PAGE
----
When Mark was sixteen, he again emulated his mother’s example, dropping out of school and becoming a parent himself. On his wedding day, Sandra refused to sign the marriage certificate, revealing for the first time that his real father was not Doyle Baker but Eddie Stroman, a friend of his grandfather’s.
In 1990, Mark (now Stroman) was finally convicted of theft and sent to jail for two years. By the time he emerged, his wife had left him, his grandfather had died, he had a criminal record, no job and an eighth-grade education.
Stroman’s attorneys wouldn’t bother denying in court that their client was a racist. Evidence to the contrary – presented with some glee by his prosecutors – was overwhelming. There were the Southern Nazi T-shirt transfers, and the ‘If I Had Known This, I would have picked my own cotton’ sticker on the back of his Thunderbird. There were the unprocessed 35 mm negatives from the glove compartment (preschool children saluting a Nazi flag) and the photographs of Stroman and a friend, one pretending to choke a black man, the other holding an AK-47 to his head. Jesus, the guy had a swastika tattooed on his chest!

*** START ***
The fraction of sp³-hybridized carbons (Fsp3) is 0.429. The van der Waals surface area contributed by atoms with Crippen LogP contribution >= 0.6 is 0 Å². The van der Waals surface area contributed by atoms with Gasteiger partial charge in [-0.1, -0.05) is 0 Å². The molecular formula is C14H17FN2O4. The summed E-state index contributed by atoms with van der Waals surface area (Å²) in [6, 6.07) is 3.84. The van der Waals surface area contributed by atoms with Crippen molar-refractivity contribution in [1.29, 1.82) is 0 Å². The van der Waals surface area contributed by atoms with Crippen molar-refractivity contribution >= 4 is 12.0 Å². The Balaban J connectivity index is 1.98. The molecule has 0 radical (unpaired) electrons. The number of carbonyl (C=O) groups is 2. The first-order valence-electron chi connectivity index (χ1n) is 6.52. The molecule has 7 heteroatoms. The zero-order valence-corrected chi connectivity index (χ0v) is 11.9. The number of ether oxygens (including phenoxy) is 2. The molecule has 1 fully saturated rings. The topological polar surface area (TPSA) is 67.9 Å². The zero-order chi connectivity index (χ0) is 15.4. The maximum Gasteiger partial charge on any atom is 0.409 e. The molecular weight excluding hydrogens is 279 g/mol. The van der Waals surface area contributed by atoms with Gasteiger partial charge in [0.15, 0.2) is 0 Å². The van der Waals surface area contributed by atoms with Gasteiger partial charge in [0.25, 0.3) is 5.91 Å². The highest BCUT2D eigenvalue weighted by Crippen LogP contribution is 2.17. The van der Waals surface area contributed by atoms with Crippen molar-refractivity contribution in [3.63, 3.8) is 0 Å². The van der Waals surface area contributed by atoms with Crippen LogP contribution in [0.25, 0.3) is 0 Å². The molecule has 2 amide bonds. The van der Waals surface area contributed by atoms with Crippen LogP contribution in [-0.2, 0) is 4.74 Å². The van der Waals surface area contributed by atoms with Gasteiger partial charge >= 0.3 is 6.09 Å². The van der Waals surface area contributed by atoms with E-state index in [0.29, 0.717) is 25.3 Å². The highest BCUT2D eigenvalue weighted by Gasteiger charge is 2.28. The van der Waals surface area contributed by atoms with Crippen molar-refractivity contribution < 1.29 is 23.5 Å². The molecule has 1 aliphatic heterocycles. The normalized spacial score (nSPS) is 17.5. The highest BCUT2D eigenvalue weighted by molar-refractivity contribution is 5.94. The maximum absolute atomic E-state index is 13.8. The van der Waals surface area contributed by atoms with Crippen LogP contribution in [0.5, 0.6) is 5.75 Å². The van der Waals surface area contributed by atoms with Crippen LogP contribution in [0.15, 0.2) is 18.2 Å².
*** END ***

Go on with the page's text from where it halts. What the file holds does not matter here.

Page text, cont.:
From the look of it, racism was something Stroman appeared to have spent the best part of his life advertising. At one point, even his own lawyer described him as a ‘racist dog’.
The attorneys probably made the right call, figures Kevin ‘Bear’ Hartline, Stroman’s best friend. Stroman, he tells me when we meet
in Dallas in June 2008, is a ‘100 per cent hardcore racist’. Virtually all of his friends agree.